Stanford Professor Drops Stupid SLAPP Suit Against Critics; Still Mad Online
from the scientific-inquiry-shouldn't-happen-in-the-courtroom dept
Back in November, we wrote about a pure SLAPP lawsuit filed by Stanford professor Mark Jacobson against another scientist, Christopher Clack, and the National Academy of Sciences. Jacobson claimed that Clack and others defamed him by publishing a rebuttal of a paper that he and some others had published earlier. In other words, this was a standard kind of academic dispute, with different scientists taking different positions. Rather than continue to debate it in academic settings, Jacobson sued the critics. We went through all of the details of the case, and why it was so ridiculous in the original article, so we won’t rehash that here. However, we will note that Jacobson has now dropped the case, but in doing so published an FAQ where he still insists that it was the proper thing to do in the first place:
Dear friends & critics, After much deliberation and having brought to light the corrections of fact required in the Clack paper, I have decided to move on and voluntarily dismiss the lawsuit. Details of the reasons why and the basis for the suit are here: https://t.co/HRSvt22HJZ
— Mark Z. Jacobson (@mzjacobson) February 22, 2018
That FAQ is basically a rant basically screaming “I was right and was right to sue and the people criticizing the lawsuit are wrong.”
In our original post, we pointed out that Jacobson (based in California) was suing Clack (based in Colorado) in Washington DC. While that is where the National Academy of Sciences is based, we noted that this venue was almost certainly chosen because of a very troubling ruling in the CEI v. Mann case it made in early 2017 in another case involving a scientist suing a critic. As we noted, this was making DC a “good venue” for scientists seeking to sue over academic disputes. Indeed, Jacobson more or less admits this in his FAQ. Responding to the “question” of why the people he’s suing aren’t protected in their opinions under the First Amendment, Jacobson writes:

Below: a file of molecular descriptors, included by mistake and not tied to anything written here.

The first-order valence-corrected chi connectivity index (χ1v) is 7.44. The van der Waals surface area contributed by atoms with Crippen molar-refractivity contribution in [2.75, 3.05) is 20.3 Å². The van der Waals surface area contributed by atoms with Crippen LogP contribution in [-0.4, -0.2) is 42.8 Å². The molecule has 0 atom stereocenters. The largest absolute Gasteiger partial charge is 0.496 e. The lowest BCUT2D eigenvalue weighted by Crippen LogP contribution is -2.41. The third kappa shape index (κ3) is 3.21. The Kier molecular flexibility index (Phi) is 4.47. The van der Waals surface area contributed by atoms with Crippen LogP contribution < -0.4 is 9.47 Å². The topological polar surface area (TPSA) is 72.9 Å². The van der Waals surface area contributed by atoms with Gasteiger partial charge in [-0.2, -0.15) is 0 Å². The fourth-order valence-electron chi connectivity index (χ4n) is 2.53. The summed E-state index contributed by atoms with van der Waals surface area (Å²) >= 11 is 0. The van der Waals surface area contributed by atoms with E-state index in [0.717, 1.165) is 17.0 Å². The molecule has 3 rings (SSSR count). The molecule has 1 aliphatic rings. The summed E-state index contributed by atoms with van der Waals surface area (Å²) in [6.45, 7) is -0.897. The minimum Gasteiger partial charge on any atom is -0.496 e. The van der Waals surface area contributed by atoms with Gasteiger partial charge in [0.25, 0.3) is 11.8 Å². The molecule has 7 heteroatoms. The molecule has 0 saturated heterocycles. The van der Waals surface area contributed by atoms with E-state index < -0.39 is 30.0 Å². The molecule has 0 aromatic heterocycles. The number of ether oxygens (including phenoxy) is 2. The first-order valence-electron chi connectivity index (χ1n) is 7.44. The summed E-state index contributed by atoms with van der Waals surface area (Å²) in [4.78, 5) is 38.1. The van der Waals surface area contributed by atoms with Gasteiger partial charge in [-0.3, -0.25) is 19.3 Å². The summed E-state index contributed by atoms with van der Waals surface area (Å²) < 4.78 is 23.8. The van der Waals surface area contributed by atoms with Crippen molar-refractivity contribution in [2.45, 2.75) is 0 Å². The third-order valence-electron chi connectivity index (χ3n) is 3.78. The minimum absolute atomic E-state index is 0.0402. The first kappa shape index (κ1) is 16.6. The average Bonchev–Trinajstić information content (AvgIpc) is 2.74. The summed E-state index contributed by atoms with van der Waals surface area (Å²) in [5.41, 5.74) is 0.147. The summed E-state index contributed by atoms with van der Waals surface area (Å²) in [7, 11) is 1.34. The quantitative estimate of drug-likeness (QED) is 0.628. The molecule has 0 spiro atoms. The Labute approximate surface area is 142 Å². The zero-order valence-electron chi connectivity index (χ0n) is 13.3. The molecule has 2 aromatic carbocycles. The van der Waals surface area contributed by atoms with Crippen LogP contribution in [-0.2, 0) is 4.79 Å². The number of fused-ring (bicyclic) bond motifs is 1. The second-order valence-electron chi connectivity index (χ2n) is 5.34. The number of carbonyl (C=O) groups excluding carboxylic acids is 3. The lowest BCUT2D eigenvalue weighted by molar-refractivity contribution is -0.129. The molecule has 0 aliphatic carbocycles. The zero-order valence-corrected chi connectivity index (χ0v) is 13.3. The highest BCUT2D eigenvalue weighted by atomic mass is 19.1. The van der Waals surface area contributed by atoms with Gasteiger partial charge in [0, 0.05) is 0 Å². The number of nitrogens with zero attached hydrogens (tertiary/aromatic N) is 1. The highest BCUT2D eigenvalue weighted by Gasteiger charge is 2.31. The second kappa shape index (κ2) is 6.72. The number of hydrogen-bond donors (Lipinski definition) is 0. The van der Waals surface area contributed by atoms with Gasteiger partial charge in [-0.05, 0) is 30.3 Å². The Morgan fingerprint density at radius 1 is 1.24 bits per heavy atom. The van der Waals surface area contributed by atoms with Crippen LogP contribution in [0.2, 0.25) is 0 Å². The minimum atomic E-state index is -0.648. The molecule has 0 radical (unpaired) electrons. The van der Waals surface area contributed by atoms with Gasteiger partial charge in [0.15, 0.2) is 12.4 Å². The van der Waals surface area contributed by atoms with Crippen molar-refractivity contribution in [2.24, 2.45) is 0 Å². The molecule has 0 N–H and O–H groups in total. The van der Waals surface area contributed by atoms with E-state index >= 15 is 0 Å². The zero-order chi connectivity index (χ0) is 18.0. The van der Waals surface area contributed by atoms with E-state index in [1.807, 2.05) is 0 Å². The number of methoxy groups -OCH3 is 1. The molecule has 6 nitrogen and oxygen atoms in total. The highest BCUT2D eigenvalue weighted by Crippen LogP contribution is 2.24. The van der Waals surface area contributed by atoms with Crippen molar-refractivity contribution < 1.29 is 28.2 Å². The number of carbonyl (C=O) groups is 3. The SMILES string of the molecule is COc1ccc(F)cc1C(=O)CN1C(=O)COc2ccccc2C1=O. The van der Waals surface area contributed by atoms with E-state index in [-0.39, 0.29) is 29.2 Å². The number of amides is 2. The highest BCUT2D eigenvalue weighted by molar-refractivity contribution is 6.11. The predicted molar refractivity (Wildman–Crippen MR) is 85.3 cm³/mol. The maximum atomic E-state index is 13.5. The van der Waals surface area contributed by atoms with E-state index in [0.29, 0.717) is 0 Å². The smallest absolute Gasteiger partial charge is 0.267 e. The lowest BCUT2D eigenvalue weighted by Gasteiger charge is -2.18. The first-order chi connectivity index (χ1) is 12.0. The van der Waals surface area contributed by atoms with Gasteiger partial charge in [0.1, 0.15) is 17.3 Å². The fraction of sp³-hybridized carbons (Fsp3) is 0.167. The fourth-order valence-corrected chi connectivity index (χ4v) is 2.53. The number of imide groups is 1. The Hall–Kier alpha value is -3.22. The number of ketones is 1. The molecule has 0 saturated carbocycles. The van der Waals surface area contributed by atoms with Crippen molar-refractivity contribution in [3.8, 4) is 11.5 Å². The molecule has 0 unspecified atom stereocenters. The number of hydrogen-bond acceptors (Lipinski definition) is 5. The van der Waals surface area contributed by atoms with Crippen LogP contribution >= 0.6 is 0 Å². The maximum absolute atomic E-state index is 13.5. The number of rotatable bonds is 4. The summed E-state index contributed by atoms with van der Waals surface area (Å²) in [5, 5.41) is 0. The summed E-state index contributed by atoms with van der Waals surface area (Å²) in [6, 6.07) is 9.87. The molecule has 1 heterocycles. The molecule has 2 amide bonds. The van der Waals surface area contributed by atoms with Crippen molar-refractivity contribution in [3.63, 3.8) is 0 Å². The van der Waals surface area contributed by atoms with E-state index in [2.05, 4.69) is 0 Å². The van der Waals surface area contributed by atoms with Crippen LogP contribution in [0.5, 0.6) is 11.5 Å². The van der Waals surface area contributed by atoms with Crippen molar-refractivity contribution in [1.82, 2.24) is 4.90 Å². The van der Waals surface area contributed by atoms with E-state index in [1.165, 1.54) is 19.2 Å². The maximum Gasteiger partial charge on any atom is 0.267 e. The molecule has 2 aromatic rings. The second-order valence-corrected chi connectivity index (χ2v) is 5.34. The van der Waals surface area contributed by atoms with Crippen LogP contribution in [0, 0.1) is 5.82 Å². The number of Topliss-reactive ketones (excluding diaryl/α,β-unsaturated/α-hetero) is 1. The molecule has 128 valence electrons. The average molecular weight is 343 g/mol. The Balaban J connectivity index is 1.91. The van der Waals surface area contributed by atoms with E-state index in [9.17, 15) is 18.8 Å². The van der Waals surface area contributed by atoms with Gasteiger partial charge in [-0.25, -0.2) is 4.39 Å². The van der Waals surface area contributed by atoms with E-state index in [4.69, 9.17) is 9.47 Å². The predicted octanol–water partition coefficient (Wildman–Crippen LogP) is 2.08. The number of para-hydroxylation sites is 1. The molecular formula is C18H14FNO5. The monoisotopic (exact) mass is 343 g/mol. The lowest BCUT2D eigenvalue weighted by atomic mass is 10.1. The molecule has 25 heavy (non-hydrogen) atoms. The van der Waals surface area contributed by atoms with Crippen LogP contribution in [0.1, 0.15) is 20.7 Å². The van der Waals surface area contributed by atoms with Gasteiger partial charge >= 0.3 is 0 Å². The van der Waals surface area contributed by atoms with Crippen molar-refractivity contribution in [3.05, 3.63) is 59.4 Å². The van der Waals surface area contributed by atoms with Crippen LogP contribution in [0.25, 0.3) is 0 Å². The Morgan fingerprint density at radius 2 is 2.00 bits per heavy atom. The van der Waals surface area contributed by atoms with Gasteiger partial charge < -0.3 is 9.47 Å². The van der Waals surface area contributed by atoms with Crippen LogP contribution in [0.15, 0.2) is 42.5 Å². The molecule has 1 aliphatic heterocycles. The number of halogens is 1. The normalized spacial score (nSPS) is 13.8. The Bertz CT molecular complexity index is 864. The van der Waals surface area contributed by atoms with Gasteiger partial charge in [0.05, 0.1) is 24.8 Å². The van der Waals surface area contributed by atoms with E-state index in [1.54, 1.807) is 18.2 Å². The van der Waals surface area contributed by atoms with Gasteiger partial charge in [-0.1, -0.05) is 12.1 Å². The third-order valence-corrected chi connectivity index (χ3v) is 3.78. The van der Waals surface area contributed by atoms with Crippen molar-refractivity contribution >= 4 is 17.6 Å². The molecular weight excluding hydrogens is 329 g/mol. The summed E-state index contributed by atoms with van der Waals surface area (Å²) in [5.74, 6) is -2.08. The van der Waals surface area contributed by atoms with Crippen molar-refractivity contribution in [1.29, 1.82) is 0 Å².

This case falls under Washington D.C. law, and a relevant similar case to this under D.C. law is Competitive Enterprise Institute versus Mann 150 A.3d 1213 (2016). The following excerpts from this case illustrate that false facts that defame individuals are not sheltered under the First Amendment…
That’s a somewhat tortured reading of an already bad decision. The Supreme Court has already made it quite clear in multiple cases — including US v. Alvarez — that false statements can certainly be protected under the First Amendment.